A marker 20 is located inside the sealed tubular member 6, which marker, for lightness, may be constructed of polyvinyl chloride. The term marker is used as an allusion to the characteristics it exhibits as a levitated marker within the tubular member 6, as described below.

The marker 20 is provided with an annular magnet 21 located at its perimeter, oriented, as shown in FIG. 4, so as to generate within the tubular member 6 a concentric peripheral polarized magnetic field of like polarity and immediately above and surrounding the magnetic field generated by the magnets 13 in the float 10.

As clearly demonstrated in the schematic drawing of FIG. 4, the adjacent magnetic fields generated by the float 10 and the marker 20 are of like polarity, and therefore repel one another. The repulsion exerted by the concentric magnetic fields of the magnets 13 and 21 of the annular float 10 and the marker 20, respectively, thus cause the marker to achieve a relatively central equilibrium in the tubular member 6 stabilised just above the plane of the magnetic field of the float magnets 13, without drag through contact with the walls of the tubular member 6. The marker 20 will thus rise or fall freely in the tubular member 6 following the level of the float 10 floating on the contents 2 of the tank 1.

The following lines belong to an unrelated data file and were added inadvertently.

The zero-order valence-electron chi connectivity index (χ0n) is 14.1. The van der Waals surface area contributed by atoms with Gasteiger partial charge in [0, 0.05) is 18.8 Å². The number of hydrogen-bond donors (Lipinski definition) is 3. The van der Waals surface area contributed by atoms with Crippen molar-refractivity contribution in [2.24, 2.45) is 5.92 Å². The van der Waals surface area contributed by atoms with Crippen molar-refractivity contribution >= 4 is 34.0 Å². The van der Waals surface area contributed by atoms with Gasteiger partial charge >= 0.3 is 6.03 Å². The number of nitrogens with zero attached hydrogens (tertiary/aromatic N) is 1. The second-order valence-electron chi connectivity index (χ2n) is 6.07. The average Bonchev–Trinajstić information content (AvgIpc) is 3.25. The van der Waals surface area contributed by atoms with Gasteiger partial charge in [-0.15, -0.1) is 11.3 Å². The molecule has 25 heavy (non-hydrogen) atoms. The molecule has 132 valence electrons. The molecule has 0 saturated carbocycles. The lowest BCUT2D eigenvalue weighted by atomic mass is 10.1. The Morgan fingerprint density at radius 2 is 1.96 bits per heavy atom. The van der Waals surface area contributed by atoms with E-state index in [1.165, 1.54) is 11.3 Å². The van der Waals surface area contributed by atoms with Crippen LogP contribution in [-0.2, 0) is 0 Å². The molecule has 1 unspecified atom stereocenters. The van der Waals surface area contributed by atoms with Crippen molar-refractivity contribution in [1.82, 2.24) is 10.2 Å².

In FIG. 5, a preferred embodiment of the marker is illustrated, comprising, a hollow piston 20a having the magnet 21 forming a ring around the upper perimeter of the piston 20a.

Construction of piston 20a, preferably of PVC, is both light and fairly stable due to the keel-like effect of a depending skirt portion of the piston 20a, which provides a centre of gravity of the piston below its centre of levitation, thus meeting the condition for stable equilibrium.

An annular flange or lip 22 around the upper end of piston 20a centres the piston within the tubular member 6. Preferably, the circumference of lip 22 is only slightly less than the inner circumference of the tubular member 6 so that the piston 20a is a loose sliding fit in the tubular member 6.